Looks like an inferior/lateral wall MI to me. I am not thinking pericarditis. Definate Q’s in the inferior leads.

  • Patrick F. says:

    IV O2 fentanyl asa nitro cath lab activation. STEMI !!!!! I would like to say that sometimes I think that prehospital providers try to over analyze the ECGs. I think for some patients you are better off with activating the cath lab. where i am from they sometime have to be called in at night or have to call in a second team and that can take time. I would also like to see how the treatment works with the meds to see if you get any changes in the ECG but i would call this a STEMI.

  • Lance says:

    The T waves are predominately convex, where as if it were pericarditis they would present concave.

    I vote for MI, O2, NTG and diesel to cath lab.

    I’d like to rule out PE as well.

  • Troy says:

    I would go with a global infarct. Although the patient has PRI depression the J point isn’t notched, the Q-waves in the inferior leads are pathological, and the T-waves are not concave. Also the serial EKG shows septal elevation evolving.

    I would be surprised if this was pericarditis

  • Aharon says:

    In this case I have a big dilemma , I son’t shore 100% that it’s STEMI , and I have a chance that it pericaditis , so the dilemma in teatment is if to give Heparin yes or not?

  • Chee Yong Chuan says:

    It is indeed a tough one, diffuse concave ST elevation with a few leads manifesting PR depression points to acute stage 1 pericarditis. Good to also know that the T waves are indeed disproportionately large as compared to the QRS voltage. A few pitfalls here:
    1) Absence of reciprocal changes in lead aVL to suggest inferior STEMI. ST elevation in lead III and aVF in the presence of pathological Q waves could suggest persistent ST elevation after MI a.k.a the ventricular aneurysm morphology.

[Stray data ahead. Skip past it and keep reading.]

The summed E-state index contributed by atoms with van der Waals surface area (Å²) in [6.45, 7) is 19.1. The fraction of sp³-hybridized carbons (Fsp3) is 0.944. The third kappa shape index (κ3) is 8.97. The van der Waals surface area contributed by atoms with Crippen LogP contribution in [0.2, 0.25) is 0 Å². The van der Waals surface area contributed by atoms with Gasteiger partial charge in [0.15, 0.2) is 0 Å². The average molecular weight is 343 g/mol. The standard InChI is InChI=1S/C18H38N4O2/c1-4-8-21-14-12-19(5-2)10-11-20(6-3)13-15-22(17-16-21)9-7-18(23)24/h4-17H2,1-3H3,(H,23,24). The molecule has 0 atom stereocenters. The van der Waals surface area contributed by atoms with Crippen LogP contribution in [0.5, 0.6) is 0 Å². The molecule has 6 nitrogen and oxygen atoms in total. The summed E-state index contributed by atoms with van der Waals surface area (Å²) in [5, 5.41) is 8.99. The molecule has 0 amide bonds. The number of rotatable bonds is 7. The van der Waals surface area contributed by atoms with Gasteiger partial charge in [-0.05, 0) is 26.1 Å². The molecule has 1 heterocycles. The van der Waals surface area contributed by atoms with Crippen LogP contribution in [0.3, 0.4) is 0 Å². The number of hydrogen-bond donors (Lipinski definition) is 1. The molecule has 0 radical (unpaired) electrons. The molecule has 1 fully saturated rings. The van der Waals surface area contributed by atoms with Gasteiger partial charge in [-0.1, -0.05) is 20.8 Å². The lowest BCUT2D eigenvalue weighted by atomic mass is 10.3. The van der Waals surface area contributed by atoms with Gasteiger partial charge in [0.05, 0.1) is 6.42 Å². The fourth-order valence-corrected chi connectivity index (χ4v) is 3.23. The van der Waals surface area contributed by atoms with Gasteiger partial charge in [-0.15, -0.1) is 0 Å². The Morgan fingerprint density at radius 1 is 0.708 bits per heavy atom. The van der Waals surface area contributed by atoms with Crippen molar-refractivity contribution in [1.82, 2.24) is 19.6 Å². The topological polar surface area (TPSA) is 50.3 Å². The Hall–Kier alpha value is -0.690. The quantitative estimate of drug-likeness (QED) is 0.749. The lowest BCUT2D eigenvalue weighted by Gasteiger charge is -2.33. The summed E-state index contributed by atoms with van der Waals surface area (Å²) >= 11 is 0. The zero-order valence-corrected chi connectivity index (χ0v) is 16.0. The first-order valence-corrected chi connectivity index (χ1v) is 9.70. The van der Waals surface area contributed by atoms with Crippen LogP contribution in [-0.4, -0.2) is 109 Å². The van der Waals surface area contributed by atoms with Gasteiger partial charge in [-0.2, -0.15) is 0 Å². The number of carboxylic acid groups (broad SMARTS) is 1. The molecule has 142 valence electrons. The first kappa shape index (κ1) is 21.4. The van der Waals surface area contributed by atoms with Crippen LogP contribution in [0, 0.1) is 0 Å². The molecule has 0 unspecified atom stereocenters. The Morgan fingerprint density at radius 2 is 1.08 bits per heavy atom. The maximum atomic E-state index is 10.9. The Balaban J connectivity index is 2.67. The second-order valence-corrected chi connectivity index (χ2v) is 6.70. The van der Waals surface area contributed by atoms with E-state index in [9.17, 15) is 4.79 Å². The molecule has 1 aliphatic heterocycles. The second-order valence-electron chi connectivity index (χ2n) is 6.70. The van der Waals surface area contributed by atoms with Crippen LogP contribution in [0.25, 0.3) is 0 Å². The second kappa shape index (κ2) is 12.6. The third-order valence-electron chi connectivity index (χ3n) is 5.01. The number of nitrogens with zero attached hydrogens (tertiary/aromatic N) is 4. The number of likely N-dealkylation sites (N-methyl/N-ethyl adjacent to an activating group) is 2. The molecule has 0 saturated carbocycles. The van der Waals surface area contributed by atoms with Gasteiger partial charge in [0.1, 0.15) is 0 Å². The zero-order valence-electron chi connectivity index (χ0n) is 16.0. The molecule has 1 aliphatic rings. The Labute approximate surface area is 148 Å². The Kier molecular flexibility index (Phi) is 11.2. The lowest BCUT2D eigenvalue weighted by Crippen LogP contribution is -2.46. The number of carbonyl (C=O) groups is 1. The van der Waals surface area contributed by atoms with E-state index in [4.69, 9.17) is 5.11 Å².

2) PR depression seen especially in lead I and II might sway us towards the diagnosis of pericarditis in the absence of reciprocal changes as mentioned above.Not sure whether my eyes are fooling me but I can actually appreciate ST depression and PR elevation in lead aVR which is deemed classic for pericarditis
    Is RBBB present in this tracing? Considering the rSR morphology in lead V2 and slurred wide S wave in I and aVL? QRS complex is at about 120ms
    Retrospectively I thought the CONCORDANT ST elevation in lead V2 kinda gives the diagnosis away considering that in RBBB, you should have discordant ST-T changes in V1 to V3
    Please enlighten

  • Troy Hart says:

    I would agree with many comments above as a paramedic my belief is transmit for referral but I am suspicious of pericarditis. Having said this a stemi will kill this pt before a chronic pericarditis. 

  • Greg from Greece says:

    I agree totaly with “just another medic ” it must be a pericarditis because it does not have a miiror image in the ECG , you can’t take that chance , you should do a coronary

  • darren says:

    Low voltage could be hypothyroidism or is she obese? QRS axis shifts but T wave axis stays same.
    ST elevation in II and aVF with Q wave in aVF. ST elevation v4-6.
    Evolving Inferolateral MI
    rsR v1 and widened QRS suggest RBBB.
    Alert cath lab and if pericarditis let Cardiologist make that call.